By TIM ROGERS
Plain Dealer Sports Writer

News and notes left over from the Classic in the Country Challenge IV.

It might be a high school event, but it is run with a professional attitude. The fourth edition of the 33-team event honoring the memory of Dr. Martin Luther King and benefiting the Perry Reese Memorial Scholarship Fund was a rousing slam dunk.

I have attended similar events across the country — Los Angeles, Chicago, North Carolina, New Jersey, Columbus — and nothing compares to the Classic. From the talent on display to the game-day operations to the hospitality of the people at Hiland High and Berlin, Ohio, the Classic in the Country Challenge is just what its name implies, a classic.

Worthwhile:

Stow, Green and Wadsworth all benefited from their experience. Stow got excellent play out of guards Liana Jennings, Cate Cianchetti and Emilee Ritchie and post player Alyssa Wagers in a 65-57 win over Little Miami.

Green junior Amanda Rose had nine points, six rebounds, four assists and six steals in a 49-44 victory over Fort Recovery, and top-ranked Wadsworth gutted out a win over host and two-time reigning Division IV state champ Hiland.

“We needed to play against a good team in a hostile environment,” said Wadsworth coach Andy Booth, a former teammate of Hiland coach Dave Schlabach at Malone College. “We got what we wanted.”

Bonanza:

Holmes County Chamber of Commerce Director Shasta Mast estimated the event had a profound economic impact. “I haven’t seen all the numbers yet, but based on last year and the number of people who attended this year, I can say the Classic produced around $1.5 million worth of revenue,” she said.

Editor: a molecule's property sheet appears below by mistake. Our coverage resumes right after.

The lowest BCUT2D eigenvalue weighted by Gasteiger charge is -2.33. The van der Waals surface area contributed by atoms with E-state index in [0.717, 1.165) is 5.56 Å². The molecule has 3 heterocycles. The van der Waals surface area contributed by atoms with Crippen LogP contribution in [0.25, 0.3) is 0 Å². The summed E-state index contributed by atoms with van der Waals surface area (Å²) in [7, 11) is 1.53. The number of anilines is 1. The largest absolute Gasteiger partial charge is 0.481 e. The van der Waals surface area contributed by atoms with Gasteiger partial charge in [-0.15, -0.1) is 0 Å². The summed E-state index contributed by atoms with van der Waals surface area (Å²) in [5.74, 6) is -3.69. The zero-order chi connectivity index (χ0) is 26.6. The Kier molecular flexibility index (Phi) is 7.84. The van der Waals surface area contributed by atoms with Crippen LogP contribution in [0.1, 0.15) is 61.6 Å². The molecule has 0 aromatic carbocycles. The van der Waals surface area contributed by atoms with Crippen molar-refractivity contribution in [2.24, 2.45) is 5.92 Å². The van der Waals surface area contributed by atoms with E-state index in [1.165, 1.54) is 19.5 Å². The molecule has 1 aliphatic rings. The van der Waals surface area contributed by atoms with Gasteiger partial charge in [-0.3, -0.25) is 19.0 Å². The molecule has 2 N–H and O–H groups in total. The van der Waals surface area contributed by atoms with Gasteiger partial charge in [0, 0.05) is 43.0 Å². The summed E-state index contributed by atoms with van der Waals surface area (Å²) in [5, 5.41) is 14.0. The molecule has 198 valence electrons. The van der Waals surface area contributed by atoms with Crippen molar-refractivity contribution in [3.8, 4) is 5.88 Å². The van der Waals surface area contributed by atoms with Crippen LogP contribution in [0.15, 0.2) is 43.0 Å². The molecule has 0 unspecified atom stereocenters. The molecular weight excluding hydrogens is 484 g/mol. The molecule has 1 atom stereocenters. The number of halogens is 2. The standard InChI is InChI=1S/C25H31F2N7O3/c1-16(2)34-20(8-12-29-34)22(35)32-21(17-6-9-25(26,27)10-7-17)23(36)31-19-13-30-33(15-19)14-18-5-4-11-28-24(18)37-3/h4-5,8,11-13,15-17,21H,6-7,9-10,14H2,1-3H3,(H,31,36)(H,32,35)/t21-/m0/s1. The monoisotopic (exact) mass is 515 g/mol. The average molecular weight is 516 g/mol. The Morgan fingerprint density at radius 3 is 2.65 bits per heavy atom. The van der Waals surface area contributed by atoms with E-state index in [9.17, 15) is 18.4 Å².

Hunger pangs:

With about 19,000 fans attending the three-day event, concessioners did a booming business. They sold approximately 1,200 hot dogs, 620 slices of Swiss cheese, 108 rings of trail bologna, 250 pounds of popcorn, 440 jumbo chocolate-chip cookies, 18 roasters of chicken and noodles, 400 ice-cream cups, 88 pounds of hamburger and 240 pounds of chicken used to make sandwiches.

Hands-on:

The team from Fort Recovery took advantage of the cultural opportunities offered by the event. The team ate dinner at an Amish home on Saturday after touring a farm, a buggy-maker and a broom-maker.

Baby Steps:

The husband-wife tandem of Michelle and Wayne Blizzard, from Somerset, Ohio, near Zanesville, officiated Green’s win over Fort Recovery. Michelle Blizzard, a real-estate agent, is 23 weeks pregnant.